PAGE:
In November 2023, Jamii traveled to Nairobi and Naivasha with artists Aline Morales, Takako Segawa, Yasmine Omar, and Jamii's Founder and Alchemist Isorine Marc, to connect with local artists and develop bridges between communities.
Here is Aline's recounting of her experience there:
Traveling to Kenya was a dream.
A dream I didn’t even know I had.
As a mixed woman, coming from Brazil where the Afro diaspora is such a strong part of my identity, going to Africa felt like completing a cycle and adding a missing piece to the puzzle.
It was such a privilege to travel and share this experience with Takako Segawa, Isorine Marc, and Yasmine Omar. This group of women inspired me every day, not only with their art but also as humans, mothers, and everything that they were unfolding in front of me during these 15 days we were together.
In Nairobi, it was amazing to meet local artists and see how we all connected so fast with one another, and in such a natural way. We went to the studio together to collaborate and, even though we only had a few hours to work, we were able to create magic. And, for me, this shows how magical art is: it connects us on such a deep level! Together, we created an amazing performance, and the response from the crowd was even more magical. Singing, dancing, interacting, sharing stories together… something I will never forget.
The week we spent in Nairobi was intense and incredible. And every time I felt the need to ground myself, I would look at Yasmin and her beautiful and calm smile, or I would sit to watch Isorine and Takako doing homework with their kids. Those moments are also in my heart!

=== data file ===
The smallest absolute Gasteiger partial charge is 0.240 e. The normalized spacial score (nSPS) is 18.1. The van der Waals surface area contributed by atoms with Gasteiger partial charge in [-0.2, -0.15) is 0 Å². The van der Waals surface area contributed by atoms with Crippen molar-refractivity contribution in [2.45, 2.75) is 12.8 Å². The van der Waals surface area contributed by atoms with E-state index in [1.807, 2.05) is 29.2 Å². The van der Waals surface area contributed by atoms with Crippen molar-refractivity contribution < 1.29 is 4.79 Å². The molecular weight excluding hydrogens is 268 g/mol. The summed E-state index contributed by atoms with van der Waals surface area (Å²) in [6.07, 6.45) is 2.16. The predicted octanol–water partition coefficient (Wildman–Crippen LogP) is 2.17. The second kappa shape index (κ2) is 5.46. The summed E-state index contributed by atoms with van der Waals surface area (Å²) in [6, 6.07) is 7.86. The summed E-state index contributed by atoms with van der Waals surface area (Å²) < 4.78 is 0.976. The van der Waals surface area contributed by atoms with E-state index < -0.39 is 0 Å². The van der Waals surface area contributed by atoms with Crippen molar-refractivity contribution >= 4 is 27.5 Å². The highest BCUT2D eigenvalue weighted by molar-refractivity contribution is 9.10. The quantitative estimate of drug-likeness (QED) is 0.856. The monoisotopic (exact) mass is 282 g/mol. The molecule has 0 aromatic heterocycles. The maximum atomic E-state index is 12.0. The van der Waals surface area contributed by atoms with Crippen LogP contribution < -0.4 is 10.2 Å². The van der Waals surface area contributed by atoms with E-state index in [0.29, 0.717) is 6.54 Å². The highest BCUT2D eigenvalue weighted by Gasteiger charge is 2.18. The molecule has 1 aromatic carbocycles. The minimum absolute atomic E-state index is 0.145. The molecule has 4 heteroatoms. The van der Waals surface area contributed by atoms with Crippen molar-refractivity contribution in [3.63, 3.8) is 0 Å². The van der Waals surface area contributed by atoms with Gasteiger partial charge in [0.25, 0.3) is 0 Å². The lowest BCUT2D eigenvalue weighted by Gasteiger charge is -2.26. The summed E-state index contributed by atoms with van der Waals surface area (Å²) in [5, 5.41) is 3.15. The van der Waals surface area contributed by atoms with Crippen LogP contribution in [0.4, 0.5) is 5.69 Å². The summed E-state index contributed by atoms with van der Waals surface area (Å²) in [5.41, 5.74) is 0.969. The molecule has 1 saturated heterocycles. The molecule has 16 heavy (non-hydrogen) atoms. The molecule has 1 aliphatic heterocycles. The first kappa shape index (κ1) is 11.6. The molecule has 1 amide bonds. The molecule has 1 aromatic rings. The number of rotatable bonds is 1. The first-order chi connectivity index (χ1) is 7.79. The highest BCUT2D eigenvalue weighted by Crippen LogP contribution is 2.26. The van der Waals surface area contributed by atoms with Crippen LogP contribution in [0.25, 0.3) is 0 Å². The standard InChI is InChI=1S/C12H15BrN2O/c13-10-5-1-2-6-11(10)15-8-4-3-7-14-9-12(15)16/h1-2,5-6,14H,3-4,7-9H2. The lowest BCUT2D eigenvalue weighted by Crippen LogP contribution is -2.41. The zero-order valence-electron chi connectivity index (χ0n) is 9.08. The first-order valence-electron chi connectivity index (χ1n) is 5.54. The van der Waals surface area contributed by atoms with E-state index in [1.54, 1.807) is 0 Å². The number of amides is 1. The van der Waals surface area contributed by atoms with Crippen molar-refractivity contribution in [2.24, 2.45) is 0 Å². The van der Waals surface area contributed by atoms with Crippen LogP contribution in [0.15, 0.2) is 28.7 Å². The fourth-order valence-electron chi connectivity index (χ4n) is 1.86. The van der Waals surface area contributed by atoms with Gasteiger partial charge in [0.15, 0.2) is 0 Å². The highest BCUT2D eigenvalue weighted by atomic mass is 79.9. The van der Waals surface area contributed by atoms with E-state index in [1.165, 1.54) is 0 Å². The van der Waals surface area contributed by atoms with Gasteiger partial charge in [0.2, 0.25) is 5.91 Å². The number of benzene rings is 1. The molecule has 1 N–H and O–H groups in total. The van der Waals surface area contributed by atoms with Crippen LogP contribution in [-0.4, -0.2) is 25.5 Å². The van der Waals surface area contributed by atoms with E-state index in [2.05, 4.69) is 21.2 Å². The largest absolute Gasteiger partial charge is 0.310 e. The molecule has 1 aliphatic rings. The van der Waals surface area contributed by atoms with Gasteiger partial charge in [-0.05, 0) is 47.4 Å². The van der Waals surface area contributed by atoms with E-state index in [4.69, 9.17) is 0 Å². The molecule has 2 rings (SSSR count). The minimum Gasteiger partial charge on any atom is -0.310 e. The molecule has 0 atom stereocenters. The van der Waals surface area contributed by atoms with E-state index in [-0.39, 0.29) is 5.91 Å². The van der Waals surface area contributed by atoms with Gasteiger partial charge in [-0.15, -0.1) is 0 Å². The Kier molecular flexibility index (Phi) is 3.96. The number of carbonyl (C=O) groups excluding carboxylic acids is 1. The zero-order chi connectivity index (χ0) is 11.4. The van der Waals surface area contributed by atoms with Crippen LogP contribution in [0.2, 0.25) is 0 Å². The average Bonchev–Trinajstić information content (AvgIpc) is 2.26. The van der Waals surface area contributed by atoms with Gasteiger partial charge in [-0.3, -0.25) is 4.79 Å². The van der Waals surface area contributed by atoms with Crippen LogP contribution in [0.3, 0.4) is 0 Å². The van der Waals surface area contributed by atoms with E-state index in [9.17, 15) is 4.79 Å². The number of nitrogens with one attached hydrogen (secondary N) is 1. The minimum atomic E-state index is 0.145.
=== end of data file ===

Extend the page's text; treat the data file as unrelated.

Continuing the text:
After Nairobi, we went to Naivasha where we experienced the countryside energy, which is completely different than Nairobi (BIG BIG CITY VIBES). We collaborated with the Rubiri Public School to both teach music and dance and learn from the students, ONE OF MY BIGGEST PASSION. It was incredible to share my music, and see how open, curious, and intuitive the kids responded to it! The whole process was heart-warming and special.
Together, we, the Jamii's team, local artists, and students, created a beautiful performance for parents and community members, which of course went beyond expectations. It brought me to tears. I can still remember each one of the students: their smiles and the sound of their voices. Have I mentioned I love people?
I feel experiences like that are what really matters to me.
It's the real purpose of art: to connect, to transform yourself, and to transform others.
As I write this text, I'm revisiting all the incredible moments we had in Kenya and it makes me smile. A big, generous smile. I’ll carry these memories in a special place in my heart and I will never ever forget these 15 days in Kenya.
A project supported by Canada Council for the Arts